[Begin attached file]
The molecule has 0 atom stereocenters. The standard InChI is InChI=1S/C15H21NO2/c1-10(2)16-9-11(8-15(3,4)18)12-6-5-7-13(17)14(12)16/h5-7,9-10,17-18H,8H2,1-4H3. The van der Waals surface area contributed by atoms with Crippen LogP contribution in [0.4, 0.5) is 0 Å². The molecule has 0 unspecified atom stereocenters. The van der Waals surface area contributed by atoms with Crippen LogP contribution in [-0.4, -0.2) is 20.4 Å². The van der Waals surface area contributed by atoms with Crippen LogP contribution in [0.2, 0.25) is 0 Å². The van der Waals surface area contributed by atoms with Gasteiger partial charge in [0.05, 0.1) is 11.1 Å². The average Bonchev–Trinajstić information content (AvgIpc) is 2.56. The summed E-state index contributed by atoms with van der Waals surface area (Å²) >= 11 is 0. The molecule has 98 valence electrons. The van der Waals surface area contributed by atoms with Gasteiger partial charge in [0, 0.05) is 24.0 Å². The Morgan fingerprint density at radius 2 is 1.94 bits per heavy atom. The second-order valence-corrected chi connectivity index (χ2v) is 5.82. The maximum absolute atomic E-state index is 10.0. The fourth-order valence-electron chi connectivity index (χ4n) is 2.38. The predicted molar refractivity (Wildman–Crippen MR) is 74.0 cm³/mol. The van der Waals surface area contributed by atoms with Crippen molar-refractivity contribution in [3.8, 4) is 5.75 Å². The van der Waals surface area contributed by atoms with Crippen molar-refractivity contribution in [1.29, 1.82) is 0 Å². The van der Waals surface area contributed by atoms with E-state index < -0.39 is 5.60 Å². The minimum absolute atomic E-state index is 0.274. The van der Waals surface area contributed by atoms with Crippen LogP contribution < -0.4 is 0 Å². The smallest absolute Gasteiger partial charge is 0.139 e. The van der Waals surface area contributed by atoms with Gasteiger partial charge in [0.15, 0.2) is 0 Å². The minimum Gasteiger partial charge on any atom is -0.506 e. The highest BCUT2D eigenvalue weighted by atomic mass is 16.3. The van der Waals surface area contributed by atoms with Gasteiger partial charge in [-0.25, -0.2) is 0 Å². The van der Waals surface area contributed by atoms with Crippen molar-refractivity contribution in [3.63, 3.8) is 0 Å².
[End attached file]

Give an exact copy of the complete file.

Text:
The molecule has 0 atom stereocenters. The standard InChI is InChI=1S/C15H21NO2/c1-10(2)16-9-11(8-15(3,4)18)12-6-5-7-13(17)14(12)16/h5-7,9-10,17-18H,8H2,1-4H3. The van der Waals surface area contributed by atoms with Crippen LogP contribution in [0.4, 0.5) is 0 Å². The molecule has 0 unspecified atom stereocenters. The van der Waals surface area contributed by atoms with Crippen LogP contribution in [-0.4, -0.2) is 20.4 Å². The van der Waals surface area contributed by atoms with Crippen LogP contribution in [0.2, 0.25) is 0 Å². The van der Waals surface area contributed by atoms with Gasteiger partial charge in [0.05, 0.1) is 11.1 Å². The average Bonchev–Trinajstić information content (AvgIpc) is 2.56. The summed E-state index contributed by atoms with van der Waals surface area (Å²) >= 11 is 0. The molecule has 98 valence electrons. The van der Waals surface area contributed by atoms with Gasteiger partial charge in [0, 0.05) is 24.0 Å². The Morgan fingerprint density at radius 2 is 1.94 bits per heavy atom. The second-order valence-corrected chi connectivity index (χ2v) is 5.82. The maximum absolute atomic E-state index is 10.0. The fourth-order valence-electron chi connectivity index (χ4n) is 2.38. The predicted molar refractivity (Wildman–Crippen MR) is 74.0 cm³/mol. The van der Waals surface area contributed by atoms with Crippen molar-refractivity contribution in [3.8, 4) is 5.75 Å². The van der Waals surface area contributed by atoms with Crippen molar-refractivity contribution in [1.29, 1.82) is 0 Å². The van der Waals surface area contributed by atoms with E-state index < -0.39 is 5.60 Å². The minimum absolute atomic E-state index is 0.274. The van der Waals surface area contributed by atoms with Crippen LogP contribution < -0.4 is 0 Å². The smallest absolute Gasteiger partial charge is 0.139 e. The van der Waals surface area contributed by atoms with Gasteiger partial charge in [0.15, 0.2) is 0 Å². The minimum Gasteiger partial charge on any atom is -0.506 e. The highest BCUT2D eigenvalue weighted by atomic mass is 16.3. The van der Waals surface area contributed by atoms with Gasteiger partial charge in [-0.25, -0.2) is 0 Å². The van der Waals surface area contributed by atoms with Crippen molar-refractivity contribution in [3.63, 3.8) is 0 Å².